Massachusetts Daily Collegian

A free and responsible press serving the UMass community since 1890

A free and responsible press serving the UMass community since 1890

Massachusetts Daily Collegian

A free and responsible press serving the UMass community since 1890

Massachusetts Daily Collegian

UMass needs to cultivate class awareness through economic diversity

Economic diversity cannot be ignored
(Collegian file photo)
(Collegian file photo)

The University of Massachusetts prides itself on academics, diversity and inclusion, with students who recite the mantra, “Hate has no home at UMass,” on laptop stickers, in group dialogue and in everyday conversation. But students, in my experience, also perpetuate classism as an economic opinion and discrimination as a form of free speech. As a member of the privileged poor, I have been forced to justify my existence to the advantaged in subtle interactions and commonplace situations. My narrative was deemed counterfeit – a world of survival made null by those whose privilege pushed me to question the validity of my experiences. In a year where UMass has suggested it has admitted its “most academically accomplished and diverse first-year class,” economic diversity is once more left out of the conversation.

I am at a campus party. The voices of the party-goers drown out my inner monologue in a sea of music. Conversations of relationship drama, exam dates, homework stress, food choices and vacation destinations attack my senses; I freeze – suffocated by a level of privilege that I both hold and fear as a low-income, previously homeless, first-generation college student. My heart rate quickens as sweat pours down my forehead. I stare around the crowd, unable to move.

I hear their worries, transfixed with my own of survival and necessity. I see my tear-stricken family of nine on that day, six years ago, when we lost our home and were thrust into homelessness.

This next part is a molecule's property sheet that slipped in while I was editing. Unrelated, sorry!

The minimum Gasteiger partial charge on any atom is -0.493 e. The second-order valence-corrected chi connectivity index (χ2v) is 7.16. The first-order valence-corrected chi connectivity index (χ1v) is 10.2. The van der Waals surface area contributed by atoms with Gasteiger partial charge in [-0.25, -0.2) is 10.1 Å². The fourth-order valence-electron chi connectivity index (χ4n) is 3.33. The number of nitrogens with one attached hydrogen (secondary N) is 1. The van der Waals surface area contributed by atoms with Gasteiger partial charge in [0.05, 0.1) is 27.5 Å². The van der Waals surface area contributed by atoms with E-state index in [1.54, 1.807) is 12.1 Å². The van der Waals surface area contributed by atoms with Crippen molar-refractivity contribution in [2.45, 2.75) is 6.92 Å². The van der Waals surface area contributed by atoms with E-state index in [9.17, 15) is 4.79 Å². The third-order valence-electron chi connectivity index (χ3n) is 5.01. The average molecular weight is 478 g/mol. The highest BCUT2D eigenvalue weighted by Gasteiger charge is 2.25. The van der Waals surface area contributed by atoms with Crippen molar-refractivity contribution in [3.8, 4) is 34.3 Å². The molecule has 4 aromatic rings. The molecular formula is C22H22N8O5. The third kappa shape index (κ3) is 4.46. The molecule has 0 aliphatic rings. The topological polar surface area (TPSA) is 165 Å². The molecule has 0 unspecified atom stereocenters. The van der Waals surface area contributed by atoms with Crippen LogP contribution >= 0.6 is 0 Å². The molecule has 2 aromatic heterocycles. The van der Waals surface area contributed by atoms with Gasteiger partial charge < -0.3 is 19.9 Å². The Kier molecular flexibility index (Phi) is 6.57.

I remember the numbness of perpetual hunger – a consequence of the hotel-living diet of microwavable chicken pot pies and gravy sandwiches – as someone talks of their love for Berkshire lobster and crème brûlée.

I hear of their family trips to Italy and France. My far-cry equivalent – a trip to a local Showcase Cinemas – was my only escape from the confines of our hotel prison. Homelessness and food insecurity shaped my childhood reality and reverberations have impacted my college experience. While still recognizing the privilege that I hold as a student, I cannot help but feel as if my low-income class identity and experiences are under scrutiny, amplified by a lack of economic diversity at UMass.

In a time of rampant wealth inequality and economic insecurity, higher education should act as an equalizer, providing opportunity for lower-income and disadvantaged persons alike to transcend their socioeconomic backgrounds. However, as tuition continues to rise and competitive testing standards become the norm, the institution has begun to systemically reinforce economic and racial privilege in a cycle that spans generations.

As an Educause Review article remarks: “More college completion among white and affluent parents brings higher earnings. Higher earnings buy more expensive housing in the leafy green suburbs with the best schools and peer support for educational attainment. The synergy between the growing economic value of education and the increased sorting by housing values makes parental education the strongest predictor of a child’s educational attainment and future earnings.” This is also furthered by the process in which the upper-middle class can hinder mobility and worsen structural inequality through the use of clout to secure generational advantage, such as in the case of using family connections to secure internship opportunities.

The UMass claim of academic accomplishment and diversity is not unfounded, notably with increases in the ALANA and underrepresented minority populations. However, while these are strides toward creating a more inclusive and diverse campus for all students, economic diversity and dialogue on the intersectional nature of the identities within beyond such, is once more disregarded. Impeded by ever-competitive standards of admission and progressive tuition increases, low-income and working-class students of many identities and experiences lack equitable opportunity to attend the University.